Events in New York City over the past few years have heightened the truism that we never know what we’ve got until it’s taken away. As the result of a sign code requirement created by the City of New York in 1968 – but largely unenforced until recent years – many local merchants were forced to remove longstanding signs and signage awnings. Besides losing their investments in the signs themselves and sacrificing the even greater value of their business identities, these storekeepers were forced to absorb the cost of new signage conforming to the little-known, 50-year-old ordinance.
This regulation required special permits for storefront signs and awnings larger than 6 sq. ft. And because of the maximum fine for each non-conforming sign ($6,000), when the city began to enforce the rule – primarily over the past two years – many merchants opted to avoid potential fines by removing their existing signs. A number of these businesses operated without signage or with only small, ineffective signs.
The genesis of this enforcement surge is unknown because it resulted from an unusual increase in complaints received by the New York City Department of Buildings concerning non-conforming signs. During 2018, the City of New York received hundreds of complaints about existing signs in the Brooklyn and Queens districts – more than double the amount of complaints obtained during 2017. Because complaints about city code violations are recorded anonymously, it’s uncertain whether they are being filed by parties with competitive or other interests.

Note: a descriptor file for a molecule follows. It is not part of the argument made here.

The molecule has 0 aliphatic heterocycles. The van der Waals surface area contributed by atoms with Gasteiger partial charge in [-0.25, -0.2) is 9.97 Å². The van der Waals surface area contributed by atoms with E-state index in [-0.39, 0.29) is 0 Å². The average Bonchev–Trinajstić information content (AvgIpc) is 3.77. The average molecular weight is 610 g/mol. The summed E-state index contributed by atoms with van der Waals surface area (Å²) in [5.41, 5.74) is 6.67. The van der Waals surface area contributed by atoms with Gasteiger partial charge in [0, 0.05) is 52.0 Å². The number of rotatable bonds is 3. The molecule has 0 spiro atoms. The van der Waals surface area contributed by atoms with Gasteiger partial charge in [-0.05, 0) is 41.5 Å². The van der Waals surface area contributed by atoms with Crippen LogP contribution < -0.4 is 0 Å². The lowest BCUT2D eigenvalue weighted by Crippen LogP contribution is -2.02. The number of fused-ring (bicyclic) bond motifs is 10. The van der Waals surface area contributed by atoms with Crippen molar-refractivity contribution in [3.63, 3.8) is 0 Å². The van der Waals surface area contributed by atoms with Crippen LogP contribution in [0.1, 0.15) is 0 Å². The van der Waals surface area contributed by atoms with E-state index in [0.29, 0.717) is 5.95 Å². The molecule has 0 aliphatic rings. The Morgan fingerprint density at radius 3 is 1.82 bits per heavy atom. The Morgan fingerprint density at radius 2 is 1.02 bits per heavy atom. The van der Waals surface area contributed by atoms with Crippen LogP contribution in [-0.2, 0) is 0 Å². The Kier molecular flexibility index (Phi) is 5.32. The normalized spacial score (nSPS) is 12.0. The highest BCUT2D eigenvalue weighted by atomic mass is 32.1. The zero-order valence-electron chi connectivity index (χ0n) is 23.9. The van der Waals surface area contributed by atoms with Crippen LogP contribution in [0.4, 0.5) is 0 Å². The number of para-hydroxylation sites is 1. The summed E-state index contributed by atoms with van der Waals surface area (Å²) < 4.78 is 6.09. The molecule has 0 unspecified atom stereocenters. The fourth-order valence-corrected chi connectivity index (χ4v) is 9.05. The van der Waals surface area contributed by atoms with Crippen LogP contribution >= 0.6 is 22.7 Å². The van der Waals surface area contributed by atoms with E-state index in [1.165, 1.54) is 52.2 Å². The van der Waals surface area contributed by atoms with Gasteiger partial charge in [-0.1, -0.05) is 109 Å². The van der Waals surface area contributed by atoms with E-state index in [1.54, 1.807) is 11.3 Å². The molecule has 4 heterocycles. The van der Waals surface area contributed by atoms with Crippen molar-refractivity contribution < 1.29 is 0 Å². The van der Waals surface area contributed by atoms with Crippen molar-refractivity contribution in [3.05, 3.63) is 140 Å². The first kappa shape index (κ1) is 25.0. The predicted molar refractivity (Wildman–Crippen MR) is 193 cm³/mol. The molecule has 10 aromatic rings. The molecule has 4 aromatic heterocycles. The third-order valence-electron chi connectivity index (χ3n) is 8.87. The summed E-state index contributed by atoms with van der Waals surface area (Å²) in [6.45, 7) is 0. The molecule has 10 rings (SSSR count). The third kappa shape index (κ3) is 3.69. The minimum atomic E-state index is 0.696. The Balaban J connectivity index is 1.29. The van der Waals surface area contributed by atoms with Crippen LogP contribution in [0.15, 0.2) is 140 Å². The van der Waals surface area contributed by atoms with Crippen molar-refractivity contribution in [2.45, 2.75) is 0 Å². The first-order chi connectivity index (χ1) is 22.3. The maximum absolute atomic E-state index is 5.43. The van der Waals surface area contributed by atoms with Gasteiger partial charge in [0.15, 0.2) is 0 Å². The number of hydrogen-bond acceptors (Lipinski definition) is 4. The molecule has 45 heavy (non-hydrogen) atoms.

Merchants in these districts were understandably mortified by the city’s shift in enforcement, feeling they were unfairly targeted by a regulation that they never knew existed and hadn’t been widely enforced in the past. But according to Andrew Rudansky of the New York City Department of Buildings, the city wasn’t targeting businesses in particular districts, but responding to specific complaints.
Members of the local business community responded by organizing a rally at New York City Hall in December, which was attended by politicians representing the affected districts. In response to the concerns of these business owners, Councilman Rafael Espinal introduced a bill calling for a moratorium on sign violation fines until the city has revisited the troublesome sign code regulation. Fortunately, this local activism succeeded when Espinal and Mayor Bill de Blasio reached an agreement, adopting a new Awnings Act. The act effectively waives all related fees and fines for small business owners while expanding the number of contractors licensed by the city to furnish and install outdoor signs.
Local businesses such as the Superior Late Nite Deli removed their signs and awnings to avoid being fined by the city.
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